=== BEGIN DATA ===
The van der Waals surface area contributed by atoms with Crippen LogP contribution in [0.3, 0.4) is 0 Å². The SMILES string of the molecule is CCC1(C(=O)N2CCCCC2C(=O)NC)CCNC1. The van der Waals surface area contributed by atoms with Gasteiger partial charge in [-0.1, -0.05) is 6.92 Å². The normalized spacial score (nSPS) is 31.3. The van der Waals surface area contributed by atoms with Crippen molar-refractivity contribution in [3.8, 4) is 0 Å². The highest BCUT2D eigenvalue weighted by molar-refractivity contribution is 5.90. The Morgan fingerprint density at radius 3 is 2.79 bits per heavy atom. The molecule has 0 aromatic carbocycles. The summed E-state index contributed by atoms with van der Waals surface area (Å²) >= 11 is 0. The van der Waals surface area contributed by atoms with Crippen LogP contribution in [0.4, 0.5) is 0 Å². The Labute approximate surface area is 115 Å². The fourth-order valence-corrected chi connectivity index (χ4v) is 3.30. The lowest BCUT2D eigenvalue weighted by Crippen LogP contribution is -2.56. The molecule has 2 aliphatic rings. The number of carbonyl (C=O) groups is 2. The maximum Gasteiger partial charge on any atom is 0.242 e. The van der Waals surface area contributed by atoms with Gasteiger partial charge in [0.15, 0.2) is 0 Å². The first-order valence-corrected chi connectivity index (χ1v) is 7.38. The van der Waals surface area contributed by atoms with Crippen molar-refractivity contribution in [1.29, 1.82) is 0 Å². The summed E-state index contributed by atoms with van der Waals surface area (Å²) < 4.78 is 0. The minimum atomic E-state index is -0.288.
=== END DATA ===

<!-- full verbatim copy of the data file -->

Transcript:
The van der Waals surface area contributed by atoms with Crippen LogP contribution in [0.3, 0.4) is 0 Å². The SMILES string of the molecule is CCC1(C(=O)N2CCCCC2C(=O)NC)CCNC1. The van der Waals surface area contributed by atoms with Gasteiger partial charge in [-0.1, -0.05) is 6.92 Å². The normalized spacial score (nSPS) is 31.3. The van der Waals surface area contributed by atoms with Crippen molar-refractivity contribution in [3.8, 4) is 0 Å². The highest BCUT2D eigenvalue weighted by molar-refractivity contribution is 5.90. The Morgan fingerprint density at radius 3 is 2.79 bits per heavy atom. The molecule has 0 aromatic carbocycles. The summed E-state index contributed by atoms with van der Waals surface area (Å²) >= 11 is 0. The van der Waals surface area contributed by atoms with Crippen LogP contribution in [0.4, 0.5) is 0 Å². The Labute approximate surface area is 115 Å². The fourth-order valence-corrected chi connectivity index (χ4v) is 3.30. The lowest BCUT2D eigenvalue weighted by Crippen LogP contribution is -2.56. The molecule has 2 aliphatic rings. The number of carbonyl (C=O) groups is 2. The maximum Gasteiger partial charge on any atom is 0.242 e. The van der Waals surface area contributed by atoms with Gasteiger partial charge in [0.15, 0.2) is 0 Å². The first-order valence-corrected chi connectivity index (χ1v) is 7.38. The van der Waals surface area contributed by atoms with Crippen molar-refractivity contribution in [1.29, 1.82) is 0 Å². The summed E-state index contributed by atoms with van der Waals surface area (Å²) < 4.78 is 0. The minimum atomic E-state index is -0.288.